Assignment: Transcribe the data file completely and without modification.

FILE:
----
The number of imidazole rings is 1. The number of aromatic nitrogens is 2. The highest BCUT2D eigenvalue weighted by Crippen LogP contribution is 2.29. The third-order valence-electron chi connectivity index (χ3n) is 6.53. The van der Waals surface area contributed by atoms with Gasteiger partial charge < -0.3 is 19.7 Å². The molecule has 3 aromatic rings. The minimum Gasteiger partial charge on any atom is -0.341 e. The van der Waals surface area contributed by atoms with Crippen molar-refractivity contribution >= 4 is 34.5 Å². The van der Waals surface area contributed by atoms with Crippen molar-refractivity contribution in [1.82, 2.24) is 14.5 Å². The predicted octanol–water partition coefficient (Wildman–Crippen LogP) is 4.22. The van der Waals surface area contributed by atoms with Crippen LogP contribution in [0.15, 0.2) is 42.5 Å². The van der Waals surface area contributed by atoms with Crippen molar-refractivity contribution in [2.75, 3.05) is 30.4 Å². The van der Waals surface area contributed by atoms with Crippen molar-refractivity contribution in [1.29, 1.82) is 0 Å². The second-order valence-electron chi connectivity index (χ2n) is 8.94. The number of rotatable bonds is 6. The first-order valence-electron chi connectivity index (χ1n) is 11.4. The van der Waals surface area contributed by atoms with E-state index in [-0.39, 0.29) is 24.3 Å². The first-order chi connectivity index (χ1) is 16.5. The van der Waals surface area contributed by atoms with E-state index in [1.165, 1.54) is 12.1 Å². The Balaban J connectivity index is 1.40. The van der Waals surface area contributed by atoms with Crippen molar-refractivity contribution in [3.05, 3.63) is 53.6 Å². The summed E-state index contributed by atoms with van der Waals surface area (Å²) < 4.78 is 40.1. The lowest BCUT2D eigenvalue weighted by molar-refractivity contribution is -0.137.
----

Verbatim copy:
The number of imidazole rings is 1. The number of aromatic nitrogens is 2. The highest BCUT2D eigenvalue weighted by Crippen LogP contribution is 2.29. The third-order valence-electron chi connectivity index (χ3n) is 6.53. The van der Waals surface area contributed by atoms with Gasteiger partial charge < -0.3 is 19.7 Å². The molecule has 3 aromatic rings. The minimum Gasteiger partial charge on any atom is -0.341 e. The van der Waals surface area contributed by atoms with Crippen molar-refractivity contribution >= 4 is 34.5 Å². The van der Waals surface area contributed by atoms with Crippen molar-refractivity contribution in [1.82, 2.24) is 14.5 Å². The predicted octanol–water partition coefficient (Wildman–Crippen LogP) is 4.22. The van der Waals surface area contributed by atoms with Crippen LogP contribution in [0.15, 0.2) is 42.5 Å². The van der Waals surface area contributed by atoms with Crippen molar-refractivity contribution in [2.75, 3.05) is 30.4 Å². The van der Waals surface area contributed by atoms with Crippen molar-refractivity contribution in [1.29, 1.82) is 0 Å². The second-order valence-electron chi connectivity index (χ2n) is 8.94. The number of rotatable bonds is 6. The first-order valence-electron chi connectivity index (χ1n) is 11.4. The van der Waals surface area contributed by atoms with E-state index in [-0.39, 0.29) is 24.3 Å². The first-order chi connectivity index (χ1) is 16.5. The van der Waals surface area contributed by atoms with E-state index in [1.165, 1.54) is 12.1 Å². The Balaban J connectivity index is 1.40. The van der Waals surface area contributed by atoms with Crippen molar-refractivity contribution in [3.05, 3.63) is 53.6 Å². The summed E-state index contributed by atoms with van der Waals surface area (Å²) < 4.78 is 40.1. The lowest BCUT2D eigenvalue weighted by molar-refractivity contribution is -0.137.